Previous studies have shown that A. thaliana single or double mutants in CPKs cause partial ABA-insensitivities in guard cell signaling (Mori et al., 2006; Zhu et al., 2007; Hubbard et al., 2012). We addressed the question whether higher order CPK gene disruption mutant plants display more strongly impaired ABA responses. CPK6 and CPK23 were shown to activate SLAC1 in Xenopus oocytes and disruption of the corresponding genes in plants leads to a partial reduction of S-type anion current activation in guard cells (Mori et al., 2006; Geiger et al., 2010; Brandt et al., 2012). The closest homolog to CPK6, CPK5, is associated with reactive oxygen species signaling (Boudsocq et al., 2010; Dubiella et al., 2013). CPK5 also activates SLAC1 in oocytes (Figure 1—figure supplement 1A,B). Whole-cell patch-clamp analysis showed that mutation of CPK5 alone does not substantially disrupt ABA-activation of S-type anion channels (Figure 1—figure supplement 1C,D), consistent with findings of over-lapping gene functions in this response (Mori et al., 2006; Hubbard et al., 2012). CPK11 is highly expressed in guard cells and involved in ABA responses (Zhu et al., 2007; Geiger et al., 2009). We isolated cpk5/6/11/23 quadruple T-DNA insertion mutant plants and investigated ABA-induced S-type anion channel current regulation. Either ABA treatment (Siegel et al., 2009) or by-passing ABA signaling by exposure of guard cells to a high external Ca2+ shock (Allen et al., 2002) renders wildtype (Col0) guard cells sensitive to physiological [Ca2+]cyt increases. Notably, even when previously exposed to ABA or a high external Ca2+ shock, 2 μM [Ca2+]cyt did not result in S-type anion current activation in cpk5/6/11/23 quadruple mutant guard cells in contrast to WT plants (Figure 1A–D). These results show an important role of these calcium sensing protein kinases in ABA-dependent S-type anion channel activation in guard cells. We further investigated ABA-induced stomatal movement responses. Application of 5 μM ABA to WT leaves significantly decreased stomatal apertures compared to mock-treated control stomatal apertures (Figure 1E; p < 0.05). In the cpk5/6/11/23 mutant, however, 5 μM ABA-induced stomatal closing was not significant (Figure 1E; p = 0.51). When the ABA concentration was increased to 10 μM, ABA-induced stomatal closure was weakened in cpk5/6/11/23 mutant leaves (Figure 1F; p = 0.07; 0 min ABA-exposed cpk5/6/11/23 mutant leaves compared to 60 min ABA-exposed cpk5/6/11/23 mutant leaves). The partial ABA response at the higher ABA concentration may be linked to parallel activation of R-type anion channels (see ‘Discussion’).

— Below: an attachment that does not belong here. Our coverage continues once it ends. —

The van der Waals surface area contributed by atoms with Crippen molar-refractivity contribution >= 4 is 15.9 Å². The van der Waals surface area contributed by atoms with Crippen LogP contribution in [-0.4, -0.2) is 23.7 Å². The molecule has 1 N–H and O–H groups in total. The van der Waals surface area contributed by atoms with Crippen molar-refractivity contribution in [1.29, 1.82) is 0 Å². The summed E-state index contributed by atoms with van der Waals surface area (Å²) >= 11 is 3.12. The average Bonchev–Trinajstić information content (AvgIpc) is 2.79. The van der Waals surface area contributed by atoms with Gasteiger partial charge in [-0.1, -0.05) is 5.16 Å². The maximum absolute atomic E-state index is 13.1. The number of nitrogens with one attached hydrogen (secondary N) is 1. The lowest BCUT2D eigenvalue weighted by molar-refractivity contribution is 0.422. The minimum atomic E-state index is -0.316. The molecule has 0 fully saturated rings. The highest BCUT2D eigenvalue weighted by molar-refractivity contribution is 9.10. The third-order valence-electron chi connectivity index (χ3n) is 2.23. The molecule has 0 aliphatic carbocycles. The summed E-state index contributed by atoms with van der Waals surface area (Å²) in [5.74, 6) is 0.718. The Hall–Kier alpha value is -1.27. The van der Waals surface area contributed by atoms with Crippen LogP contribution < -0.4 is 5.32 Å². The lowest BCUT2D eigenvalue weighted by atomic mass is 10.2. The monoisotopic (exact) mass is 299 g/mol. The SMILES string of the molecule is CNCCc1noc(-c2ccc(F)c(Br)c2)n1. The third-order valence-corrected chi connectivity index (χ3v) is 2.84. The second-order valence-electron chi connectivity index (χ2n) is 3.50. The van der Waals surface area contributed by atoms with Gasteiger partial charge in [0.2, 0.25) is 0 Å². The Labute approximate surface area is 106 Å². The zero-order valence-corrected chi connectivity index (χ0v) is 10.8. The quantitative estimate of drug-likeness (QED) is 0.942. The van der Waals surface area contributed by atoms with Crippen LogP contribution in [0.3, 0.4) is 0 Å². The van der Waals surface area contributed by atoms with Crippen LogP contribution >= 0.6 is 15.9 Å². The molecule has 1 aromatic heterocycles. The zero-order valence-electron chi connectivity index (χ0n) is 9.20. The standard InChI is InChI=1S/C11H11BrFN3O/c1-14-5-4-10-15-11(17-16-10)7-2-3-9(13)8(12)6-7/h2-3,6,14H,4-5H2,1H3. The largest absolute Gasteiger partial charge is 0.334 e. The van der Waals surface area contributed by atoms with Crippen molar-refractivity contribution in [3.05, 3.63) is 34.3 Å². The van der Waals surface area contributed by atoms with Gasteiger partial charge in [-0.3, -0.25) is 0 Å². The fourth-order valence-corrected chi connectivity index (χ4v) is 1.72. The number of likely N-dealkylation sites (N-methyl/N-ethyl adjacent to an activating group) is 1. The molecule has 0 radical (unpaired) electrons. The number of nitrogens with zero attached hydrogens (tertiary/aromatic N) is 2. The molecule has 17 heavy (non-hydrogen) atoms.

Members of the clade A of the PP2C class play important roles as negative regulators of ABA signaling (Cutler et al., 2010) and were shown to inhibit CPK-activation of SLAC1 in oocytes (Geiger et al., 2010; Brandt et al., 2012). To determine whether these PP2Cs function in the ABA-triggered enhancement of the [Ca2+]cyt-sensitivity in guard cells, we performed whole-cell patch-clamp analysis using a plant line carrying T-DNA insertion mutations in the key ABA signaling PP2Cs ABI1, ABI2, HAB1, and PP2CA (abi1-2/abi2-2/hab1-1/pp2ca-1). Surprisingly, in abi1-2/abi2-2/hab1-1/pp2ca-1 quadruple mutant guard cells, strong Ca2+-activated S-type anion currents were observed even without pre-exposure to ABA (Figure 2A–D). At low 0.1 μM [Ca2+]cyt S-type anion channels did not show significant activation in the pp2c quadruple mutant compared to WT (Figure 2—figure supplement 1A,B; p = 0.294 at −145 mV). These findings provide genetic evidence for first genes that are essential for the ABA-triggered Ca2+ sensitivity priming in guard cells and show that these PP2Cs provide a mechanism ensuring specificity in Ca2+ signal transduction.